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Thread: MongoDB or NoSQL, do you use it?

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    Question MongoDB or NoSQL, do you use it?

    Are there any MongoDB or NoSQL users here? If coming from years of using relational databases, will it be a pain to learn it or grasp its concepts? Sometimes I have a need to inner join lots of tables, will it be easy to imitate such? Do I have a need to denormalize the tables(collections)?
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    PowerPoster techgnome's Avatar
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    Re: MongoDB or NoSQL, do you use it?

    I've used NoSQL a little bit, just to see how it works in practice... I haven't had a practical use for it yet. It's a complete paradigm shift because the idea of tables goes out the window. It's not relational. That's the point of it. It's just data. Pure and raw. It's also very easy to muck up your schema halfway through the collection. I was following a tutorial, screwed it up, and ended up with a collection that had three rows of three cols of integers followed by five rows of mixed numbers and strings... in the same collection. NoSQL doesn't care what your data is, so you have to be careful with it, and make sure you document what you're putting into what collection, and in what order. It's designed for high-speed storage and retrieval. What it is not designed for is normalized relational data. IIRC facebook runs largely on NoSQL.

    Depending on your needs, it could be a good thing, or it could be a hindrance.

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    MS SQL Powerposter szlamany's Avatar
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    Re: MongoDB or NoSQL, do you use it?

    @dee-u Why are you jumping into this realm? I've done lots of research into these non-relational DB's while trying to raise capital for a start up database product (that I've spent nearly a decade on!)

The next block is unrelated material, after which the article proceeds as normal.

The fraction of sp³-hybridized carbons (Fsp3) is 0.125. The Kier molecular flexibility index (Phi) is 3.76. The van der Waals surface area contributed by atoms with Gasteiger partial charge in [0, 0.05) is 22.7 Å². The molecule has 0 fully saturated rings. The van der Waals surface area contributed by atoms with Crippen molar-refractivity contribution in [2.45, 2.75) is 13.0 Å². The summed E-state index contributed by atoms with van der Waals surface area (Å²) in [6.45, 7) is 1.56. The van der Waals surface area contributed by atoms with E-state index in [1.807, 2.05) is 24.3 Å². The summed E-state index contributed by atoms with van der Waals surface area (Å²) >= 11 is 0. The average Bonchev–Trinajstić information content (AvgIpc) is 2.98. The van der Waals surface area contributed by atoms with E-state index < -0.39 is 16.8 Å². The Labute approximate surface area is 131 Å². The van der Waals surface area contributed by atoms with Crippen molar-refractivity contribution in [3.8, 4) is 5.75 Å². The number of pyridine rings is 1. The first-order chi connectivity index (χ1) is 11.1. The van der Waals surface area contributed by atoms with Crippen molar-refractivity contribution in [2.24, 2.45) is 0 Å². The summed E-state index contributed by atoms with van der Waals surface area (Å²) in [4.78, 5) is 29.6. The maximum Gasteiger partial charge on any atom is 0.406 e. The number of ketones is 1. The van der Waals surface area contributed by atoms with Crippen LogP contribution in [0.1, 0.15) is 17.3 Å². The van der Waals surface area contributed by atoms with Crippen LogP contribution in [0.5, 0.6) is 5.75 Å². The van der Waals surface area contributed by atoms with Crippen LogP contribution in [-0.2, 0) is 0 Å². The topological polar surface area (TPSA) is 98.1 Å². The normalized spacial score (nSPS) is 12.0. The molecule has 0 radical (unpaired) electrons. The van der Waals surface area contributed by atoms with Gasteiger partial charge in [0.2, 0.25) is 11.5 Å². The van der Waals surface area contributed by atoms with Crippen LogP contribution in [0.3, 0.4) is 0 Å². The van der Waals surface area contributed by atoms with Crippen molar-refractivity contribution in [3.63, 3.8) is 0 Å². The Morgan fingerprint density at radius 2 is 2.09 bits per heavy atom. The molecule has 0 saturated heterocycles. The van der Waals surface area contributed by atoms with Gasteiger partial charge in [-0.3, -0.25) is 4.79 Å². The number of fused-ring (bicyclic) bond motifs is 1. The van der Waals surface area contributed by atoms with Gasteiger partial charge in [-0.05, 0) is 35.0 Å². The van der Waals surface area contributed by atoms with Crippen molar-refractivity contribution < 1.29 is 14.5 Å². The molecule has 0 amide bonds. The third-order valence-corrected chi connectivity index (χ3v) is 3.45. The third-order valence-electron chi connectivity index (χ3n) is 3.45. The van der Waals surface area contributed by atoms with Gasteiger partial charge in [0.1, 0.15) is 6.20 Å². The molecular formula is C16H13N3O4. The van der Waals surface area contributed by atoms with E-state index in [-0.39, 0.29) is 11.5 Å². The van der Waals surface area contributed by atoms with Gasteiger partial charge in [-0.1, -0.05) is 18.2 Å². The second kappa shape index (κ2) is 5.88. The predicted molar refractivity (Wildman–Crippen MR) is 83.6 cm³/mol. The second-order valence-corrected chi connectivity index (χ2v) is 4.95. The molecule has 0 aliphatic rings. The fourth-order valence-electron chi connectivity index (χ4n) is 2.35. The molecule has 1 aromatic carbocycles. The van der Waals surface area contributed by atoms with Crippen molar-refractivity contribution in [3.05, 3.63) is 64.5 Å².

I'm curious what your implementation requirements are that led you to this post!

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    Super Moderator dday9's Avatar
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    Re: MongoDB or NoSQL, do you use it?

    I've tinkered with NoSQL for personal projects and I've also converted a database that could sort of been seen as a precursor to MongoDB in a commercial application (legacy rewrite).

    The primary issue that I have with NoSQL is that there is no relationships. This is great for somethings, blogs come to mind, but when relationships make data constraints easier it can be a real pain in the rear. The main issue that I had when doing the legacy rewrite was that something inevitably changes, so on older records you get missing or wonky data. This just makes things inconsistent.

    Plus it is easy to simply accept String values for look ups. Whether that is user input or something the developer designed on the front-end. This caused issues for us when a developer changed the lookup value for a payment type in a dropdown from COD to C.O.D some 10+ years ago. A subtle change or rogue programmer can really screw with things. If this were a relational database, the primary records would reference an ID of some sort, the lookup value would have changed from COD to C.O.D and the records would have had a consistent value.
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    PowerPoster techgnome's Avatar
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    Re: MongoDB or NoSQL, do you use it?